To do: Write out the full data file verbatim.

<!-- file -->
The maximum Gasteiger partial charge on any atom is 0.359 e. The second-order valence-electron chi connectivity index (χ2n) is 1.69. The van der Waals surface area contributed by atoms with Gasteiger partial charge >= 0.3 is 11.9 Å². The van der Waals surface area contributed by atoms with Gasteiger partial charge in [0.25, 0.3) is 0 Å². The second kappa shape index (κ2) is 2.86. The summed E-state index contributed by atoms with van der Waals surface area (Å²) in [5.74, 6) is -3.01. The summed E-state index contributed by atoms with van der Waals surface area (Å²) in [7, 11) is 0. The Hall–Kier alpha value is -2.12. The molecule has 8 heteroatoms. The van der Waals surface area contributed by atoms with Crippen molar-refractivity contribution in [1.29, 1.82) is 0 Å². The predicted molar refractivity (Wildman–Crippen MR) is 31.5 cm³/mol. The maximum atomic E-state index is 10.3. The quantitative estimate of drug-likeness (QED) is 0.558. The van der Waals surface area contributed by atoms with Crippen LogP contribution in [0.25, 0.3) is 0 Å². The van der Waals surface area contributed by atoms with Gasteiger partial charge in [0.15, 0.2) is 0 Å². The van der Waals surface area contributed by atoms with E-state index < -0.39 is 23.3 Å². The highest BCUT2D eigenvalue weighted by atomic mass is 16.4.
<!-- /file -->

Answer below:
The maximum Gasteiger partial charge on any atom is 0.359 e. The second-order valence-electron chi connectivity index (χ2n) is 1.69. The van der Waals surface area contributed by atoms with Gasteiger partial charge >= 0.3 is 11.9 Å². The van der Waals surface area contributed by atoms with Gasteiger partial charge in [0.25, 0.3) is 0 Å². The second kappa shape index (κ2) is 2.86. The summed E-state index contributed by atoms with van der Waals surface area (Å²) in [5.74, 6) is -3.01. The summed E-state index contributed by atoms with van der Waals surface area (Å²) in [7, 11) is 0. The Hall–Kier alpha value is -2.12. The molecule has 8 heteroatoms. The van der Waals surface area contributed by atoms with Crippen molar-refractivity contribution in [1.29, 1.82) is 0 Å². The predicted molar refractivity (Wildman–Crippen MR) is 31.5 cm³/mol. The maximum atomic E-state index is 10.3. The quantitative estimate of drug-likeness (QED) is 0.558. The van der Waals surface area contributed by atoms with Crippen LogP contribution in [0.25, 0.3) is 0 Å². The van der Waals surface area contributed by atoms with Gasteiger partial charge in [0.15, 0.2) is 0 Å². The van der Waals surface area contributed by atoms with E-state index < -0.39 is 23.3 Å². The highest BCUT2D eigenvalue weighted by atomic mass is 16.4.